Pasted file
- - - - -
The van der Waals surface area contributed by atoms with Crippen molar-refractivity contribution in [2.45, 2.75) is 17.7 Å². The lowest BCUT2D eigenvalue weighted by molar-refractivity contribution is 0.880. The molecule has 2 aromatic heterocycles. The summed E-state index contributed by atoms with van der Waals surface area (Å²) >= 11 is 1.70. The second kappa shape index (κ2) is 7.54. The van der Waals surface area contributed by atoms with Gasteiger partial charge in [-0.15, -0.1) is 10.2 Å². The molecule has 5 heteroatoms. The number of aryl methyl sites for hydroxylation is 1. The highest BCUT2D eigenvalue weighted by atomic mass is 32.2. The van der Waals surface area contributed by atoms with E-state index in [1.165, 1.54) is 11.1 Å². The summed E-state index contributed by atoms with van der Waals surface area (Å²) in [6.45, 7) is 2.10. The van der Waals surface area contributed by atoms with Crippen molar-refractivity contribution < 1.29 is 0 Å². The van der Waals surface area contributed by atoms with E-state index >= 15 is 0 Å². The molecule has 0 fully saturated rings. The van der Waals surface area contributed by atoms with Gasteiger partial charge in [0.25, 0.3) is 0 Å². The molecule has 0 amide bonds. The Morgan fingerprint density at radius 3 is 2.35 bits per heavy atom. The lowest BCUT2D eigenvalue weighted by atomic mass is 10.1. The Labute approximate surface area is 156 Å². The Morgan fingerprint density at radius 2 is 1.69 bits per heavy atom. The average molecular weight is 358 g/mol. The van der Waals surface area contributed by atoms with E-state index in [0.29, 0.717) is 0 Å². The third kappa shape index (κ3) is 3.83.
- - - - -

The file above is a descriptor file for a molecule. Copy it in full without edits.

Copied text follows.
The van der Waals surface area contributed by atoms with Crippen molar-refractivity contribution in [2.45, 2.75) is 17.7 Å². The lowest BCUT2D eigenvalue weighted by molar-refractivity contribution is 0.880. The molecule has 2 aromatic heterocycles. The summed E-state index contributed by atoms with van der Waals surface area (Å²) >= 11 is 1.70. The second kappa shape index (κ2) is 7.54. The van der Waals surface area contributed by atoms with Gasteiger partial charge in [-0.15, -0.1) is 10.2 Å². The molecule has 5 heteroatoms. The number of aryl methyl sites for hydroxylation is 1. The highest BCUT2D eigenvalue weighted by atomic mass is 32.2. The van der Waals surface area contributed by atoms with E-state index in [1.165, 1.54) is 11.1 Å². The summed E-state index contributed by atoms with van der Waals surface area (Å²) in [6.45, 7) is 2.10. The van der Waals surface area contributed by atoms with Crippen molar-refractivity contribution < 1.29 is 0 Å². The van der Waals surface area contributed by atoms with E-state index >= 15 is 0 Å². The molecule has 0 fully saturated rings. The van der Waals surface area contributed by atoms with Gasteiger partial charge in [0.25, 0.3) is 0 Å². The molecule has 0 amide bonds. The Morgan fingerprint density at radius 3 is 2.35 bits per heavy atom. The lowest BCUT2D eigenvalue weighted by atomic mass is 10.1. The Labute approximate surface area is 156 Å². The Morgan fingerprint density at radius 2 is 1.69 bits per heavy atom. The average molecular weight is 358 g/mol. The van der Waals surface area contributed by atoms with E-state index in [0.29, 0.717) is 0 Å². The third kappa shape index (κ3) is 3.83.